Once again, the main application that is envisioned is to facilitate a healthier diet, since for example the need to add salt or sugar to food is eliminated. Over time, perhaps these devices will be able to make us believe that we are enjoying an irresistible slice of greasy bacon when we are actually munching on a piece of healthy but tasteless tofu.
The above are not the first smart chopsticks—that honour goes to those introduced in 2014 by the Chinese company Baidu, although in this case their function is not to simulate, increase or stimulate flavours. Instead, what they do is provide nutritional information and, especially, detect possible sources of poisoning and contamination in food, lighting up to warn the user.
The initial prototype was specifically designed to detect if the food had been cooked using excessively reused oil, which may contain toxic by-products from the thermal degradation of the fatty acids. The company says that subsequent versions will be able to measure salt and other nutrient levels, as well as estimate calories and detect the presence of more contaminants and toxic compounds.
The curious thing is that the original idea was to create a gadget for April Fools’ Day with the intention of alarming the unfortunate user when the chopsticks suddenly lit up, announcing a supposed toxicity, a joke whose underlying idea was so transcendent that it ended up becoming a serious project.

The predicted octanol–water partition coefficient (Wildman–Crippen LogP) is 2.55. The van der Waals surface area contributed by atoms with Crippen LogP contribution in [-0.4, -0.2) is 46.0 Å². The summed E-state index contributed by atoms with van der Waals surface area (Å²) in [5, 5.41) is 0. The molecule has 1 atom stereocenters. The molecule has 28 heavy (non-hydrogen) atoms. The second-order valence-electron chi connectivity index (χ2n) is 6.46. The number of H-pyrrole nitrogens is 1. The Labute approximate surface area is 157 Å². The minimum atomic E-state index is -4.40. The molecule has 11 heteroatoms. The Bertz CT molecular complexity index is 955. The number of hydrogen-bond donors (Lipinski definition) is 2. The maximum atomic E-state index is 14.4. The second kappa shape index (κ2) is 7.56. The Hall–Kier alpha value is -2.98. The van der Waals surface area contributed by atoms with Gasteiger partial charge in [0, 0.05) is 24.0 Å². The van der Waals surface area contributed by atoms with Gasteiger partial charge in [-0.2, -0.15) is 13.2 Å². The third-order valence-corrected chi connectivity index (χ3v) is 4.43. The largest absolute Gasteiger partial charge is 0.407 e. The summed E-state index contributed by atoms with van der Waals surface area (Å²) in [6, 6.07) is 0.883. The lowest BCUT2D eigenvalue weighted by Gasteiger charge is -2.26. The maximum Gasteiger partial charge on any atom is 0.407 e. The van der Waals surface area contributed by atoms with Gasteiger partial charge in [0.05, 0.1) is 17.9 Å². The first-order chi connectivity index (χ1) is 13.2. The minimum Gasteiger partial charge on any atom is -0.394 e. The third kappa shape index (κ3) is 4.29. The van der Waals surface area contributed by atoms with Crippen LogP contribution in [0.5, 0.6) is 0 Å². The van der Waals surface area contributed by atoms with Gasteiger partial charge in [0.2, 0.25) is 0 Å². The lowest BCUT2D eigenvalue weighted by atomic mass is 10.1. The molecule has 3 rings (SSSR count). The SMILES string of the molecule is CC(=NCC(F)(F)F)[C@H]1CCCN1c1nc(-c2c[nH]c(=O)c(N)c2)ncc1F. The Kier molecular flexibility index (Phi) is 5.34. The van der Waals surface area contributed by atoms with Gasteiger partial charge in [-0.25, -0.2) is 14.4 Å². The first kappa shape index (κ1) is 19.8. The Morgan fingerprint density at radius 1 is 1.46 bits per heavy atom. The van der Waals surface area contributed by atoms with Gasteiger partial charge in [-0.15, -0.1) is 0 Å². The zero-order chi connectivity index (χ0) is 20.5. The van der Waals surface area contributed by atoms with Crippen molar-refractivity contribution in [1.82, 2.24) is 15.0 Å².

Virtual reality headsets
“When we eat we not only perceive the taste and the smell of food, but we also receive other stimuli from the environment through the eyes, the ears and even memories.” This is, in the words of one of its researchers, the starting premise of a pilot project launched in 2018 at Cornell University (USA), whose goal is to determine how the use of a virtual reality helmet capable of transporting us to different fictitious locations affects our perception of food.
In the original experiment, a group of volunteers equipped with these helmets had to taste and evaluate pieces of cheese (all cut from the same wedge) in three virtual environments: a laboratory, a park bench and a barn. The results were unequivocal: the cheese tasted in the virtual barn had the strongest and most intense flavour.
Bioreactors for cellular agriculture
Of course, we all have to eat—but what? It is likely that some of the food of the future will be derived from so-called cellular agriculture, in other words, the in vitro growing of muscle cells—together with fat cells to improve texture and palatability—from stem cells extracted from young animals. These cells are introduced into a bioreactor filled with a growth medium with sugars and amino acids, which mimics the conditions of the body.
The objective is to stimulate cell division and the merger process by which muscle fibres are manufactured. Each of these stem cells can give rise to 75 generations of cells in three months, which in theory would produce enough muscle tissue to make millions of burgers of cultured meat (also known as clean meat). The FLDSMDFR machine, which stuffed the characters’ bellies in the movie Cloudy with a Chance of Meatballs, doesn’t seem so amazing anymore.